Shots tend to become longer when it is time to introspect. Sometimes the scene demands a slow moving camera, where the frame just stays where it is for minutes. Filmmakers such as Theo Angelopoulos make good use of such stasis in time. A brilliant example was where the little girl is molested inside the truck at the end of Landscape in the Mist (1988). We, as the sympathetic audience, want the camera to move, to recede further away or to come closer, so that we can get rid of the tension and guilt. But the camera does not move. It remains stationary, at a distance from the truck where the crime is happening. It is an Editor’s choice to use a scene like that. It does not matter if the Director has actually chosen the shot. It is the Editor’s mind which is at work here.

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In some ways, an Editor’s mind works like a musician’s. The Editor creates tempos throughout the film that sustain tension at particular points in the story. The ups and downs in the story act like musical notes which operate in time. Maybe that’s what Satyajit Ray meant when an interviewer asked him how he makes a film and he said, “Musically!”

So how did it all start? There was no Editor and no need for editing when movies were first born. The camera started and stopped only once throughout the entire film. Each scene was a shot, and that made an entire movie. The duration of such movies was limited to the capacity of film, which would hold not more than 100 ft at that time. More than 100 ft, and the film would become prone to tearing due to the stress produced by intermittent motion. That problem was solved with the introduction of Latham loop.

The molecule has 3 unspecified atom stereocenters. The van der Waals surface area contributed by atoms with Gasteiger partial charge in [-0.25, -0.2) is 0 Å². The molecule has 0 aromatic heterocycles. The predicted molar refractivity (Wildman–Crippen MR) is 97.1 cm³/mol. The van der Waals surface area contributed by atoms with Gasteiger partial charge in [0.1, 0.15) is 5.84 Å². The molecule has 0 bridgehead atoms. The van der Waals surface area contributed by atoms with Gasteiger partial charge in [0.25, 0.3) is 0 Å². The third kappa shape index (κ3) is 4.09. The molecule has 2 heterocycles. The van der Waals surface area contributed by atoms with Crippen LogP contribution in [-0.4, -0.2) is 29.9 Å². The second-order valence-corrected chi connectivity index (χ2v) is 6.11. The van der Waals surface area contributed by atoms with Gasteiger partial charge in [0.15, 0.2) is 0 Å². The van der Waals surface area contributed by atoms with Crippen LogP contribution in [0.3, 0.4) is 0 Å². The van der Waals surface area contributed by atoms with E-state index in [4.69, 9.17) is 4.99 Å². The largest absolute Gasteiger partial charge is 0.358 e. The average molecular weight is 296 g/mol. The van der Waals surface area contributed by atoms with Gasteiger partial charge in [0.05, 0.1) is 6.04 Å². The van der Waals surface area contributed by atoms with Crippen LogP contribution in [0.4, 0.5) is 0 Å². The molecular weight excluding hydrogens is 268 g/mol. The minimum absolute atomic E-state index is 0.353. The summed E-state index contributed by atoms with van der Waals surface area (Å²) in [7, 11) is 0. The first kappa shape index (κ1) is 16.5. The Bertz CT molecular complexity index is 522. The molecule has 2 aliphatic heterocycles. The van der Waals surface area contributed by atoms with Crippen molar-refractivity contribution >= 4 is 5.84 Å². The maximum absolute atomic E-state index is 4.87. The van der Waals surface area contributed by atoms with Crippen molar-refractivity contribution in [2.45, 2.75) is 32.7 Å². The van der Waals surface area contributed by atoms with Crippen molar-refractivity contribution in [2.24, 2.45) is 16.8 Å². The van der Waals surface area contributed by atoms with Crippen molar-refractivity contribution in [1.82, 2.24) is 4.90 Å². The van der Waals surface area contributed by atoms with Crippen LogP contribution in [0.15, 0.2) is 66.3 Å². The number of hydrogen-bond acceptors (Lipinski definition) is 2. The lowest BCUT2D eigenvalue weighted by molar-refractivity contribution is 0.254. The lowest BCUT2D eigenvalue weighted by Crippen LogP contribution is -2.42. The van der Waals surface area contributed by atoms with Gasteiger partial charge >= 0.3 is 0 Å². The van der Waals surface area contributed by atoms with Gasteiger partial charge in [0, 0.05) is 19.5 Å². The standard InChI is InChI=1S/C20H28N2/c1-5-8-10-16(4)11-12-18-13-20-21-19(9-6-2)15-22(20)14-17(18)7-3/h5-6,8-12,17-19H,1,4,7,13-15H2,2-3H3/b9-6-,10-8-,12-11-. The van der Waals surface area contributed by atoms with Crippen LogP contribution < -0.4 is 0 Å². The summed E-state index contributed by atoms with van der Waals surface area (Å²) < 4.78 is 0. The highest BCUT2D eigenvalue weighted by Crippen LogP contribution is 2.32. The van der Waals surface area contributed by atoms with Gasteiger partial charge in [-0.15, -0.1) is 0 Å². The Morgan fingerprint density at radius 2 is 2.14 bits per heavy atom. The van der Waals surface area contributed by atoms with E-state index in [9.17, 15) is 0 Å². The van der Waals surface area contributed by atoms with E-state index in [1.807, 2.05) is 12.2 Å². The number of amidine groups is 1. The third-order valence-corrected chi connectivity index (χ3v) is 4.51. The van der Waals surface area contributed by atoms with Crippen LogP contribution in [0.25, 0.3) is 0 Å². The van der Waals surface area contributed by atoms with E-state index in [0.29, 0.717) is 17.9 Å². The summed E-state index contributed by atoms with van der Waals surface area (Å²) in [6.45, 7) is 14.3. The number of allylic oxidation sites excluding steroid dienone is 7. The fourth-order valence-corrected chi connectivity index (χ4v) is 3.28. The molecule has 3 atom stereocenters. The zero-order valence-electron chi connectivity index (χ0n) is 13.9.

However, the problem with such one-shot one-scene set up is that the filmmaker cannot change point-of-view without changing the camera position during the shot. In the initial days, camera dollies were very primitive and jerky. Also it wasn’t always possible to change the camera position without damaging the flow of the story.

Hence, the films looked like recorded plays. In fact, most of them were exactly that – staged plays filmed from a typical theater audience position. They gave an impression of a third person point-of-view and the only way to focus the spectator’s attention to a part of the screen was to move character.

In 1903, British filmmaker George Smith carried out a highly successful experiment by changing the point-of-view in Mary Jane Mishap. He juxtaposed wide, establishing shots with medium close up of the characters, to make the audience empathize with them. Dividing a scene or sequence was tried even before that. Goerge Méliès attempted that in his film Journey to the Moon (1902).